While researching the information for my blog post “ The Dread Files – Pediophobia ,” I discovered this superb feature on the Smithsonian website written by Linda Rodriguez McRobbie on July 15th, 2015. In my humble opinion, this feature is too interesting not to share with you as a companion to my “Dread Files” feature. Photo – http://smithsonianmag.com The History of Creepy Dolls Pollock’s Toy Museum is one of London’s loveliest small museums, a creaking Dickensian warren of wooden floors, low ceilings, threadbare carpets, and steep, winding stairs, housed in two connected townhouses. Its small rooms house a large, haphazard collection of antique and vintage toys – tin cars and trains; boar...
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The Dread Files – Pediophobia

The Dread Files
Pediophobia is the perpetual fear or worry of dolls, such as walking/talking dolls or porcelain and china dolls. Despite being safe, seeing a doll makes the phobic person believe that he or she is in some sort of danger. Dolls have been a source of entertainment for children for many years. They often talk to their dolls, name them, sleep with them, groom them, play with them, and some children even share secrets with these imaginary friends. Some children are scared of dolls, so much that they run away at the sight of one. While most childhood cases of pediophobia dissipate as the child grows up, this fear can persist into adulthood. Pediophobia originates from the Greek ‘Paidion’ meaning l...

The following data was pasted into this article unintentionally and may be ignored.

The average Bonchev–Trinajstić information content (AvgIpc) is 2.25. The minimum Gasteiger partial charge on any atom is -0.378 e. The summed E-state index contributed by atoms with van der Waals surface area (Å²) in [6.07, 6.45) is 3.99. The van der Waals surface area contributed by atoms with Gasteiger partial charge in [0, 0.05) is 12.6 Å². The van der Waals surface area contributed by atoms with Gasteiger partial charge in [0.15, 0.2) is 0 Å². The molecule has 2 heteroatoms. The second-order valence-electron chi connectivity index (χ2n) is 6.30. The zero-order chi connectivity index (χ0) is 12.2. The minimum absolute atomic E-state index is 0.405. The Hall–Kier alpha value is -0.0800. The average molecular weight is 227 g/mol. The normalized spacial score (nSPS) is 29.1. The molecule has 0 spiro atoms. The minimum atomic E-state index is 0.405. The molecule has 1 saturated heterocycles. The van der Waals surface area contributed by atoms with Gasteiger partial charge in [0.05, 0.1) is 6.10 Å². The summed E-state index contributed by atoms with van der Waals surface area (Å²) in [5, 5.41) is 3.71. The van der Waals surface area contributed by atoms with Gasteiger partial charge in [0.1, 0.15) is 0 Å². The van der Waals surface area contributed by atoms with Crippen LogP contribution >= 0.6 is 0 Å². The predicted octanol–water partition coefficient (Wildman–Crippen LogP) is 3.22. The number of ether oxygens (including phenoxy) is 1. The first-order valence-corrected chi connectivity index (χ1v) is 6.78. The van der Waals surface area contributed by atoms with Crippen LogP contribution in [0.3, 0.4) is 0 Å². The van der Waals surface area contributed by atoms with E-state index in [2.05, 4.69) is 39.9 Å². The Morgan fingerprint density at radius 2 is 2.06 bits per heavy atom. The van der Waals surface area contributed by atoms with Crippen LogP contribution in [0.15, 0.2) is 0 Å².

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Book Review – The Damned by Tarn Richardson

The Haunted Pen - Book Review
First of all, I need to say a few words of thanks to Tarn Richardson. In early November 2017, Tarn held a giveaway on Twitter for a couple of copies of “The Damned” and I was lucky enough to be one of the winners. I also need to add that I’m posting this review because the book is that damned good and not because it was a freebie. Anyone who follows my blog will know I’m not a prolific book reviewer as I feel reviews are not my strong point, so to be writing and posting this shows how strongly I feel about it. “The Damned” is the first book in Richardson’s “Darkest Hand” trilogy. Part Two is titled “The Fallen” and Part Three is “The Risen.” However, before reviewing “The Damned” I need to m...
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My Writing Goals For 2018

My Writing Goals For 2018 - The Haunted Pen